The gallium nitride nanowires grown by PML scientists may only be a few tenths of a micrometer in diameter, but they promise a very wide range of applications, from new light-emitting diodes and diode lasers to ultra-small resonators, chemical sensors, and highly sensitive atomic probe tips.
In the two decades since GaN was first employed in a commercially viable LED, the III-V semiconductor has been produced and investigated numerous ways, in both thin-film and nanowire form. At PML's Quantum Electronics and Photonics Division in Boulder, CO, much of the recent effort has been devoted to growing and characterizing extremely high-quality GaN nanowires. GaN emits light when holes and electrons recombine at a junction created by doping the crystal to create p-type and n-type regions. These layers are formed by a variety of deposition methods, typically on a sapphire or silicon carbide substrate. Conventional methods produce crystals with relatively high defect densities. Unfortunately, defects in the lattice limit light emission, introduce signal noise, and lead to early device failure.
The Boulder team, by contrast, grows virtually defect-free hexagonal GaN nanowires very slowly from a silicon base. Their deposition method is molecular beam epitaxy (MBE), which allows the nanowires to form spontaneously without the use of catalyst particles. Although catalyst particles are widely used for nanowire growth, they leave behind trace impurities that can degrade GaN. It takes two to three days for the structures to reach a length around 10 micrometers (about one-tenth the thickness of a human hair), but the wait pays off because the crystal structure is very nearly perfect. Among other advantages, flawless crystals produce more light.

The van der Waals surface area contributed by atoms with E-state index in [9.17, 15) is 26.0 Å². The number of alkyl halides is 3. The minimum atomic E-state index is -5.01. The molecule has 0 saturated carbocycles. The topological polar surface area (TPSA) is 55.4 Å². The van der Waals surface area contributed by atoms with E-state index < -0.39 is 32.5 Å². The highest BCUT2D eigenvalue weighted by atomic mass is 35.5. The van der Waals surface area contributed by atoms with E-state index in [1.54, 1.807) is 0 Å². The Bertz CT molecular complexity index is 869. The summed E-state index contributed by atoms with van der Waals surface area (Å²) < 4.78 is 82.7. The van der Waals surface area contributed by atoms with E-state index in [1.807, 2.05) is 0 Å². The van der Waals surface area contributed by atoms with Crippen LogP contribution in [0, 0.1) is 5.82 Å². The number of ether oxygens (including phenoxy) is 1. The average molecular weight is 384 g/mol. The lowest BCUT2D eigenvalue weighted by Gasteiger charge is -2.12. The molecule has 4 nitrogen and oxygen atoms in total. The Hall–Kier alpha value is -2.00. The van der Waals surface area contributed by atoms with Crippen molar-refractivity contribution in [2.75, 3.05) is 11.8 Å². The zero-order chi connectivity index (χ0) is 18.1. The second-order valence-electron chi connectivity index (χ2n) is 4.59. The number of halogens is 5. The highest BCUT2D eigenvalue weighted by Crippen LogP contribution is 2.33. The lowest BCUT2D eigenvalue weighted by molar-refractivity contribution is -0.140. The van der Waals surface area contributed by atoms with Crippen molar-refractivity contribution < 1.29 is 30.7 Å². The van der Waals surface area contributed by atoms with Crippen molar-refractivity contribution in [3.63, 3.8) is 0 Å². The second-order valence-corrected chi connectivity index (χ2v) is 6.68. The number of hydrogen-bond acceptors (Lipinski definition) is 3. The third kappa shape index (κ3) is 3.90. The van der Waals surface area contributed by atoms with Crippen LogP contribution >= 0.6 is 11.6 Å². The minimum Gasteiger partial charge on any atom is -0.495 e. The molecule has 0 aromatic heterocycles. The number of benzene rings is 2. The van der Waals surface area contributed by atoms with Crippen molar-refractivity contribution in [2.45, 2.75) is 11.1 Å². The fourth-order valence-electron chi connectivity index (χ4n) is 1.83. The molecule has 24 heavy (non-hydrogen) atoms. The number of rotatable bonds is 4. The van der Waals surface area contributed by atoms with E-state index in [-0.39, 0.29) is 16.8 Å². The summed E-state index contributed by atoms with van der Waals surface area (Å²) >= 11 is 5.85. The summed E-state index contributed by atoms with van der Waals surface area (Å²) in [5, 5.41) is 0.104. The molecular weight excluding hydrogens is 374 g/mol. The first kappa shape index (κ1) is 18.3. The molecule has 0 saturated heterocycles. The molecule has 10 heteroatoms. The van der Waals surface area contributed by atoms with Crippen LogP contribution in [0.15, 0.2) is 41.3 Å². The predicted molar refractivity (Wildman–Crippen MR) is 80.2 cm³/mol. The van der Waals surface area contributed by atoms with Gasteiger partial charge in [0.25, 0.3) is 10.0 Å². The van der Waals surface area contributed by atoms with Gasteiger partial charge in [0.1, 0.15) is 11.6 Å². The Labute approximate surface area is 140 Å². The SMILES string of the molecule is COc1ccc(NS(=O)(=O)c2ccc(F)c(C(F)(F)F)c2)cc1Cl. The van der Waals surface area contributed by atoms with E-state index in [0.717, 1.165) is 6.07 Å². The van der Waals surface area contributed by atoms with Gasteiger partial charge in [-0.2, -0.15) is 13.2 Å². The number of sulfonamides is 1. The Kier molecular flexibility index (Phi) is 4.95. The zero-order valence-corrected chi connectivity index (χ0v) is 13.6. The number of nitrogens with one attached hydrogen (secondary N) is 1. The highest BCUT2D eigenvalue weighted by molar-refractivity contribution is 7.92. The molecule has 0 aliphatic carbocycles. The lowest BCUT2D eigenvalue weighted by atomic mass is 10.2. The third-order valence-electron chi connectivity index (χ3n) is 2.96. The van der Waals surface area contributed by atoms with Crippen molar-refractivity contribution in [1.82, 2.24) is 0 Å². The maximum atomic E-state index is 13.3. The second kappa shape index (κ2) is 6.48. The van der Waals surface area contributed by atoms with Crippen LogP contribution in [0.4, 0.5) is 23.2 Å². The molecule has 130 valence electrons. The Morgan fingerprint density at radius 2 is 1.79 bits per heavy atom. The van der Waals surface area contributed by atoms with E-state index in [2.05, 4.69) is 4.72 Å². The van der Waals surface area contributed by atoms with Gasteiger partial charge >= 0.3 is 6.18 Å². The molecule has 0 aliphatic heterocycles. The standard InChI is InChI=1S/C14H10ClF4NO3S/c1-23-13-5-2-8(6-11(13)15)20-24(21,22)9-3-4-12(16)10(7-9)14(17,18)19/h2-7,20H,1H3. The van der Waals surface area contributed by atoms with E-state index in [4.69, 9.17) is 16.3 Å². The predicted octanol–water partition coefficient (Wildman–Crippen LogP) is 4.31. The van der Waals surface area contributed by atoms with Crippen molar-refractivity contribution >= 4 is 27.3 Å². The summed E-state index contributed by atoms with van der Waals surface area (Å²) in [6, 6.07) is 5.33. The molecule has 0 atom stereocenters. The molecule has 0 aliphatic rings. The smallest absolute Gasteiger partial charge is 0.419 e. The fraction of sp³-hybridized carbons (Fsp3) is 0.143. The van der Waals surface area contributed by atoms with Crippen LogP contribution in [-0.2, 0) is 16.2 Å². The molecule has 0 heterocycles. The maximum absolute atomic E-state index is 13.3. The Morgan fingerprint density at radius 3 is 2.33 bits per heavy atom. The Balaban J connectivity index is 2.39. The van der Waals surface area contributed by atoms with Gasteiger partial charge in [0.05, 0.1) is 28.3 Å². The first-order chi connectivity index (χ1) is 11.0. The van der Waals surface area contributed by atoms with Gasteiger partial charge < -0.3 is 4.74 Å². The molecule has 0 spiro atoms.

GaN and its related alloy system (including semiconductors containing indium and aluminum) form the basis of the rapidly expanding solidstate lighting industry. It could move faster, experts believe, if industry could develop an economical method to grow low-defect-density material. GaN nanowire LED technology offers significant improvements since the wires grow essentially free of strain and defects and should thus enable fundamentally more efficient devices. Furthermore, the morphology provided by a “forest” of densely arrayed nanowire LEDs offers improvements in the lightextraction efficiency of these structures compared with their planar counterparts.
Researchers are currently looking at ways to grow nanowires in regular arrays, with careful control of the spacing and dimensions of each individual wire. Recently they found that by creating a grid-like pattern of openings on the order of 200 nanometers wide in a silicon nitride “mask layer” placed over the substrate, they could achieve selective growth of highly regular wires. For more information, visit http://info.hotims.com/40435-307